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The world has changed an awful lot since 1882, and I wonder if the architects and funders of this project had known how accessible the Bible would become whether they would have embarked on this project. But I’m so glad they did.

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“Reading” the story in this way takes time, and oral storytelling to go along with it, and imagination, and engagement. Despite the overwhelming accessibility of the printed and digital text, things we can so often lose.

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The contrast between the outside and inside of the church, for me, took me to a whole other place. It is one thing to know the stories, to ponder their meaning, to enter into their emotions.

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It is yet another to be brought to a place of stillness, silence, speechlessness.

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This is not a church of my tradition, and in some ways it is more a tourist attraction than a house of prayer. And yet … sitting in the pews, taking time to tune out the voices bustling around (listening to this podcast helped me focus), for me this became a place of prayer and worship.

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To be sure, I have experienced the same wonder and worship in nature, in community, alone in my room.  I don’t need a place like this to spend time with God, but it sure is a genuine delight to be provided with one every now and then.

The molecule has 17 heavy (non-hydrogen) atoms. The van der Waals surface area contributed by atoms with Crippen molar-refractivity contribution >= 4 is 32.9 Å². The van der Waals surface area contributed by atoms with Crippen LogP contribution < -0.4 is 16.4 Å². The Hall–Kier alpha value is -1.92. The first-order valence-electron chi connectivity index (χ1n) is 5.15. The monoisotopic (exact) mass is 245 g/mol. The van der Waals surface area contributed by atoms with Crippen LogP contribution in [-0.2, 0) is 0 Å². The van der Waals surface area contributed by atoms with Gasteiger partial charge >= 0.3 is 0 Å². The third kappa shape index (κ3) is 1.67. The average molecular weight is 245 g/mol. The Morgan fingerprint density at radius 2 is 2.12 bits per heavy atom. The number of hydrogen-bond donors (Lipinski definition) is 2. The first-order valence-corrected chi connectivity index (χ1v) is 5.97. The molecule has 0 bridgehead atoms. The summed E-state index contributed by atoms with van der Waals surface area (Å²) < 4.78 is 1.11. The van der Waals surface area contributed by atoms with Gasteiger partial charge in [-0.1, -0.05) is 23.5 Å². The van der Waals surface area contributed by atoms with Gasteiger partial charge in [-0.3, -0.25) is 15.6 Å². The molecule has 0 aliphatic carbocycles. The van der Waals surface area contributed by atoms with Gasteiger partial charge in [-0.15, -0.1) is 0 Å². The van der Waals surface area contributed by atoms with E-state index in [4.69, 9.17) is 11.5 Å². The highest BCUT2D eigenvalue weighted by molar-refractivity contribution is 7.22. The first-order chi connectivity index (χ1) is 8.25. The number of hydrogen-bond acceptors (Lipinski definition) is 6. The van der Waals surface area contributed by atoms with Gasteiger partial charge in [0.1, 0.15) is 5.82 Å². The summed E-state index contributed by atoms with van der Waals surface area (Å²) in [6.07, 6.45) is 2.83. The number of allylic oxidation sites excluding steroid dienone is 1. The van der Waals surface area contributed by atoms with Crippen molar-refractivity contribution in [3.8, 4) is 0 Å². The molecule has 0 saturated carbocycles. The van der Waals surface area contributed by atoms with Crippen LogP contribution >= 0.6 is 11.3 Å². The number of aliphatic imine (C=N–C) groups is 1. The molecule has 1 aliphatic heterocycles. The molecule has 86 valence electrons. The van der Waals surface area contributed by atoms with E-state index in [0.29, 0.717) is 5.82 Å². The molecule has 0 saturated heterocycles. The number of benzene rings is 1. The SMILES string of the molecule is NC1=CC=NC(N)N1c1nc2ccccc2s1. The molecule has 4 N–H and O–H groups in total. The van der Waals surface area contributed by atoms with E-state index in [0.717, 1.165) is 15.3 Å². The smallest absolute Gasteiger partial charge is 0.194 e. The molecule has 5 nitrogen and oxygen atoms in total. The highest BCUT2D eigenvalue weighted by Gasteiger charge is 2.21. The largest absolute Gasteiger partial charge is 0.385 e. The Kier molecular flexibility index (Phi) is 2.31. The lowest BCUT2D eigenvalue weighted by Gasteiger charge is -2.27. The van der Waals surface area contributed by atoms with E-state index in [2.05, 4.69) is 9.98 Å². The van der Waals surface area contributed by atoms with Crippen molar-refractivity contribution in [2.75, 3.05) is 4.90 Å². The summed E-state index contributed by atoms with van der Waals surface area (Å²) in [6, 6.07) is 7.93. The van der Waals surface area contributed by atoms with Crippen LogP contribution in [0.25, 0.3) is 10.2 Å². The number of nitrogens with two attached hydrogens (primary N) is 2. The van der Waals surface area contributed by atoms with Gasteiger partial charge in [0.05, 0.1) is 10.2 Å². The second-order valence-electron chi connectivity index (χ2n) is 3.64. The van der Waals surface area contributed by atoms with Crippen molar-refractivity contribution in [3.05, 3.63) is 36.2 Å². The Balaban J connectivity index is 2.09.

My Australia Day thanksgiving

I have the privilege of living in a land that is home to the world’s oldest living culture.

My country’s indigenous people have been storytellers for thousands of years, a rich tradition that inspires and instructs me as I seek to be a good teller of truth through stories.

Communities across this land have shared some of their unique songs with those of us who have come here more recently, enriching our experience of the great diversity of music.

The peoples of my nation have been custodians and caretakers of the land in a way that encourages and challenges my own care for creation.

My continent has hosted around 700 indigenous languages, weaving a rich tapestry that intrigues me and provides great insight for those who study the history of linguistics. The modern revival of some of these languages is a testimony to their people’s diligence and resilience.

I have personally been welcomed without question into the homes and campfires of strangers through mutual friendships and even embraced by being given a Warlpiri skin name.

The indigenous cultures of my home maintain a deep and abiding spirituality that confronts my tendencies to the novel and the superficial.

Many of the people groups of my homeland have embraced the gospel, enculturating it in ways that demonstrate new facets of God’s grace and glory to me.

This January 26, I am thankful for all the richness, beauty, culture, and knowledge that my indigenous brothers and sisters have and can share with me.